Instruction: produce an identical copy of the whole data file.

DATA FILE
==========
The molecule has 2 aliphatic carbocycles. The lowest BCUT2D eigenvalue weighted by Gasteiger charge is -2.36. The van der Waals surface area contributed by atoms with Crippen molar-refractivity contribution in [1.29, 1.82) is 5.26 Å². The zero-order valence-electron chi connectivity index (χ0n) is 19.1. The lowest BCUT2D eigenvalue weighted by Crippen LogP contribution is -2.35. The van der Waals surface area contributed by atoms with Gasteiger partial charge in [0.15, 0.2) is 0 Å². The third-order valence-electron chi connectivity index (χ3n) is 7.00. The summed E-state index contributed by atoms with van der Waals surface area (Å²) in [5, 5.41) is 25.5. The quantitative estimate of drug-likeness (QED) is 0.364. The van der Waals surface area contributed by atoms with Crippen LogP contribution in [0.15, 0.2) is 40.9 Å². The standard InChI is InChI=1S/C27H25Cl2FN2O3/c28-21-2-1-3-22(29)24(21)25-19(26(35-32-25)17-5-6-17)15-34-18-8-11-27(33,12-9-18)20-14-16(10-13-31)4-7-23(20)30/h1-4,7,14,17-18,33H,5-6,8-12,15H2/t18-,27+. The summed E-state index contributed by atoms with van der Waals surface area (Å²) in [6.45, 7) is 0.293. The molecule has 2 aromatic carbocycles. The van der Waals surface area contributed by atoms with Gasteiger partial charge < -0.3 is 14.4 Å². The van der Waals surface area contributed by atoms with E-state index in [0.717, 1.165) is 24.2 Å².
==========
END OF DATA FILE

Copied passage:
The molecule has 2 aliphatic carbocycles. The lowest BCUT2D eigenvalue weighted by Gasteiger charge is -2.36. The van der Waals surface area contributed by atoms with Crippen molar-refractivity contribution in [1.29, 1.82) is 5.26 Å². The zero-order valence-electron chi connectivity index (χ0n) is 19.1. The lowest BCUT2D eigenvalue weighted by Crippen LogP contribution is -2.35. The van der Waals surface area contributed by atoms with Gasteiger partial charge in [0.15, 0.2) is 0 Å². The third-order valence-electron chi connectivity index (χ3n) is 7.00. The summed E-state index contributed by atoms with van der Waals surface area (Å²) in [5, 5.41) is 25.5. The quantitative estimate of drug-likeness (QED) is 0.364. The van der Waals surface area contributed by atoms with Crippen LogP contribution in [0.15, 0.2) is 40.9 Å². The standard InChI is InChI=1S/C27H25Cl2FN2O3/c28-21-2-1-3-22(29)24(21)25-19(26(35-32-25)17-5-6-17)15-34-18-8-11-27(33,12-9-18)20-14-16(10-13-31)4-7-23(20)30/h1-4,7,14,17-18,33H,5-6,8-12,15H2/t18-,27+. The summed E-state index contributed by atoms with van der Waals surface area (Å²) in [6.45, 7) is 0.293. The molecule has 2 aromatic carbocycles. The van der Waals surface area contributed by atoms with Gasteiger partial charge < -0.3 is 14.4 Å². The van der Waals surface area contributed by atoms with E-state index in [0.717, 1.165) is 24.2 Å².